Pancreatic cancer patients with circulating tumor cells tend to have worse outcomes: Study

February 16, 2016

In addition, the presence of circulating tumor cells correlated with patient outcomes. Patients with circulating tumor cells at study entry had a median overall survival of 191 days compared with 269 days for those without circulating tumor cells, although the difference did not reach statistical significance in the small study population. A similar trend appeared for progression-free survival, with a median of 85 days for those with detectable circulating tumor cells compared with 137 days for those without.

Patients who had circulating tumor cells at either point after therapy initiation also trended towards poorer overall or progression-free survival.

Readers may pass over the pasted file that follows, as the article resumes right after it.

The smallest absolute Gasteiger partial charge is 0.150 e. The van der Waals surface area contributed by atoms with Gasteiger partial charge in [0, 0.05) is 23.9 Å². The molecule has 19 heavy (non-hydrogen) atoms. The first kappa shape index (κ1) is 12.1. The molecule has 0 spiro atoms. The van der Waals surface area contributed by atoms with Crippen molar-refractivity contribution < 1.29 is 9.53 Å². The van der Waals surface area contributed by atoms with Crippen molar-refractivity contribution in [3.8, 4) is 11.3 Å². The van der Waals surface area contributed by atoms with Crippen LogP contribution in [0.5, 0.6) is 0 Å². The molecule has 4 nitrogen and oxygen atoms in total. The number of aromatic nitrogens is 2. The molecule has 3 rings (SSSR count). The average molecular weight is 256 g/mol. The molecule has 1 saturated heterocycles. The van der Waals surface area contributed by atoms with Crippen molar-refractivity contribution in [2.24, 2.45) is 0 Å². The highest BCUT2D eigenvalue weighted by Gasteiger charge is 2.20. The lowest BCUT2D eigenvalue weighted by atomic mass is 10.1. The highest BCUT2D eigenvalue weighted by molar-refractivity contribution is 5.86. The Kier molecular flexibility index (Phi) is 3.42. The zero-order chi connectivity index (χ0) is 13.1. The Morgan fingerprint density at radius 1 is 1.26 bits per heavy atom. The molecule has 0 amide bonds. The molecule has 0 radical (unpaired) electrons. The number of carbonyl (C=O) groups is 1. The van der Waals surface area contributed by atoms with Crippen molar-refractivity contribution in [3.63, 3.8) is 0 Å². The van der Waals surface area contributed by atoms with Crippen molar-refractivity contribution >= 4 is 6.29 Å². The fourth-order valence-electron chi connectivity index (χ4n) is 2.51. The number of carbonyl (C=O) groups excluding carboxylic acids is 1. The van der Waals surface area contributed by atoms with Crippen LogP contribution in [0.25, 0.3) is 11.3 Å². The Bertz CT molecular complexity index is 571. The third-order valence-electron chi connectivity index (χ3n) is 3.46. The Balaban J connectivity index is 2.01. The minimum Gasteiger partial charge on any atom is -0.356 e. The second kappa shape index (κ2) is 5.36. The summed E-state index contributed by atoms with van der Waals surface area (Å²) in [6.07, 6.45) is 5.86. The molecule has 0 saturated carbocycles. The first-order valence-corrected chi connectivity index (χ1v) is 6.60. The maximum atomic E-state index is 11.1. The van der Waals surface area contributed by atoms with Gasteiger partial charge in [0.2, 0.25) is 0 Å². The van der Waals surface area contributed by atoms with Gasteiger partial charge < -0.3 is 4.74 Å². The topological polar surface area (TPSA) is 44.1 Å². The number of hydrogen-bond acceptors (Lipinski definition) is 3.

Interestingly, the investigators found that some circulating tumor cells may be worse than others. Patients whose circulating tumor cells expressed the MUC1 protein, which has been associated with more aggressive pancreatic cancer, trended towards a shorter median overall survival than those whose circulating tumor cells did not express the protein, at 85.5 and 310 days, respectively.

"We find that having circulating tumor cells is bad," Negin says. "But the more interesting story that appears to be coming out of our study is that not all circulating tumor cells are equal. The MUC1 cells seem particularly bad, suggesting that there is a difference in the biology of these tumors and providing some insight into how these tumors function."

Source: Fox Chase Cancer Center